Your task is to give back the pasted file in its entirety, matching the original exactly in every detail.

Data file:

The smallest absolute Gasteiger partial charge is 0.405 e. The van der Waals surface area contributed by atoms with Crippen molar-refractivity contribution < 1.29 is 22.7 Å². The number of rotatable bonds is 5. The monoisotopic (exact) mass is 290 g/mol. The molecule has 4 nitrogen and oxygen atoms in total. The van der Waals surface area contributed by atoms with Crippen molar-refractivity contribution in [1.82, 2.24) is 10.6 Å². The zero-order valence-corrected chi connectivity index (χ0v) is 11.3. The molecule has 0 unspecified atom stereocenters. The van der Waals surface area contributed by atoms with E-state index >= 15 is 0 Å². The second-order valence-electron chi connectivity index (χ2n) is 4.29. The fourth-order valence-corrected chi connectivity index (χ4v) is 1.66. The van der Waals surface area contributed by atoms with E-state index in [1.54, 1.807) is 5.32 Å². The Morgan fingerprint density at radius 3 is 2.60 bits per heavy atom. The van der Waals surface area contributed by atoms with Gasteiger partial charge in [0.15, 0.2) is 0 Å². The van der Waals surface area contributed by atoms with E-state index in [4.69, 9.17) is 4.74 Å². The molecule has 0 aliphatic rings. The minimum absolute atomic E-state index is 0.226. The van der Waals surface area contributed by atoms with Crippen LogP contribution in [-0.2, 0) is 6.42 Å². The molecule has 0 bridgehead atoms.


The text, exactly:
The smallest absolute Gasteiger partial charge is 0.405 e. The van der Waals surface area contributed by atoms with Crippen molar-refractivity contribution < 1.29 is 22.7 Å². The number of rotatable bonds is 5. The monoisotopic (exact) mass is 290 g/mol. The molecule has 4 nitrogen and oxygen atoms in total. The van der Waals surface area contributed by atoms with Crippen molar-refractivity contribution in [1.82, 2.24) is 10.6 Å². The zero-order valence-corrected chi connectivity index (χ0v) is 11.3. The molecule has 0 unspecified atom stereocenters. The van der Waals surface area contributed by atoms with E-state index >= 15 is 0 Å². The second-order valence-electron chi connectivity index (χ2n) is 4.29. The fourth-order valence-corrected chi connectivity index (χ4v) is 1.66. The van der Waals surface area contributed by atoms with E-state index in [1.54, 1.807) is 5.32 Å². The Morgan fingerprint density at radius 3 is 2.60 bits per heavy atom. The van der Waals surface area contributed by atoms with Gasteiger partial charge in [0.15, 0.2) is 0 Å². The van der Waals surface area contributed by atoms with E-state index in [4.69, 9.17) is 4.74 Å². The molecule has 0 aliphatic rings. The minimum absolute atomic E-state index is 0.226. The van der Waals surface area contributed by atoms with Crippen LogP contribution in [-0.2, 0) is 6.42 Å². The molecule has 0 bridgehead atoms.